My favorite Mark Twain book is a somewhat lesser known one: “A Connecticut Yankee in King Arthur’s Court.” For one thing, it’s very foundational for a lot of time-bending/tech-bending sub-genres of today’s fiction. But I think something else drew me to it.
Twain intended it as a satire of Sir Walter Scott’s romanticized medieval fantasies but I hope and like to think it’s really (indirectly) a metaphor for Reconstruction.
Here’s a quick summary of the plot that illustrates the comparison: A technologically advanced Yankee suddenly arrives in a backwards aristocratic, slave-owning society and tries to impose modernity by schools and by force but — fairly obvious spoiler from a 125-year-old novel — is ultimately thwarted by the forces of regressive, establishment conservatism.
Now, Mark Twain may not have intended the parallel, but it wouldn’t be a stretch to surmise that it was in the back of his mind as he wrote it, a decade after the sudden termination of Reconstruction policies. Plus, he also previously had tried to blame Sir Walter Scott (the clearly intended target of the book) for all of the Deep South planter class’s behavior and attitudes. Twain insisted that Sir Walter’s ahistorical notions of nobility had inspired the southern planters to initiate a pointless war for “honor,” but I think it’s pretty clear they were already several hundred years into their obsession with creating a genteel/monstrously cruel feudal slave state, without any help from novels.
In either case, much of the immediate aftermath of the U.S. Civil War involved New England Yankee officials, troops, schoolteachers, and ministers deploying officially and unofficially into the occupied Deep South to try to establish a slavery-free post-agrarian economy, communitarian values, industry, etc. They faced massive resistance — often violent — from local white residents, as well as sometimes from national leaders who were supposed to have their backs. Ultimately, the Yankees were thwarted in their “civilizing” mission and fled northward as military protection was withdrawn, leaving free blacks to face white mob violence, authoritarian rule, and slavery by another name on their own.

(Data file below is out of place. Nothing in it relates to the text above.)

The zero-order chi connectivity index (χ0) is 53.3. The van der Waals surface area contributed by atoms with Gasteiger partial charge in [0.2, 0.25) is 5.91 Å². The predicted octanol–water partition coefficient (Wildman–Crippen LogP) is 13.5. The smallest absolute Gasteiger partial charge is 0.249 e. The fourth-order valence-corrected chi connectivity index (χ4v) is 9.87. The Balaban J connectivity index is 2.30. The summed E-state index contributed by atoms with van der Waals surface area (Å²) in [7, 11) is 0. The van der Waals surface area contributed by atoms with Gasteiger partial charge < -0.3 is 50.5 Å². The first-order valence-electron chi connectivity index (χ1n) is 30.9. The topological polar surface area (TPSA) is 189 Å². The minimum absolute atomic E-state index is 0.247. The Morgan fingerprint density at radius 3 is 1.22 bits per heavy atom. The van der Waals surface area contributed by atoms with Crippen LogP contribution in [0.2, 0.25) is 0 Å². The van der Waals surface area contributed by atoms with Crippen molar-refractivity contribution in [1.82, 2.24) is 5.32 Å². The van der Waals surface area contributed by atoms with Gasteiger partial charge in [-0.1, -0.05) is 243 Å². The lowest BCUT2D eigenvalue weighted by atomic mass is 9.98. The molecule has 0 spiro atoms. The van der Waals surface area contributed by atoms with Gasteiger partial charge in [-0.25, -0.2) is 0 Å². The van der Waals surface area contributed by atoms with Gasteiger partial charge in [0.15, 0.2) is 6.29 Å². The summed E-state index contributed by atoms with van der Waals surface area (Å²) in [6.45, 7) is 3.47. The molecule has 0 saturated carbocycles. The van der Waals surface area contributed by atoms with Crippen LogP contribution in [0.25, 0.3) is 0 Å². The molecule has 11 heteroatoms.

Twain’s novel doesn’t exactly have a happy ending either. The forces of the threatened establishment inevitably raise angry mobs and armies to attack the modernizing protagonist for liberating peasants from the economic system and from their fearmongering religious leaders. And in contrast with other literature of the day, it’s not really a celebration of white savior notions or “the white man’s burden.” The hero finds himself in a place not so entirely different from his own, and he is fully confident that the people aren’t substantially different. He just wants to help them unlock the knowledge and resources they need to lift themselves out of poverty.
It’s a sort of tribute to the futility of trying to enact policies for the greater good to raise standards of living for as many people as possible, even when some of the people being helped the most are also resisting it the most. Twain believed that Sir Walter Scott was pushing something insidious with his chivalrous tales of nobility, in which honorable aristocrats are heroes. The title character of “A Connecticut Yankee in King Arthur’s Court” (note the deliberate identifying characteristic in the title) is an ordinary New England man who suddenly finds himself in a position of power and superior knowledge in Arthurian England — and his first instinct is to help all the ordinary people on as wide a scale as possible, even if they’re afraid of him and resist his efforts. And whether or not he succeeds, trying to reach that goal is true nobility. Which is a very New England attitude to take toward the rest of the United States.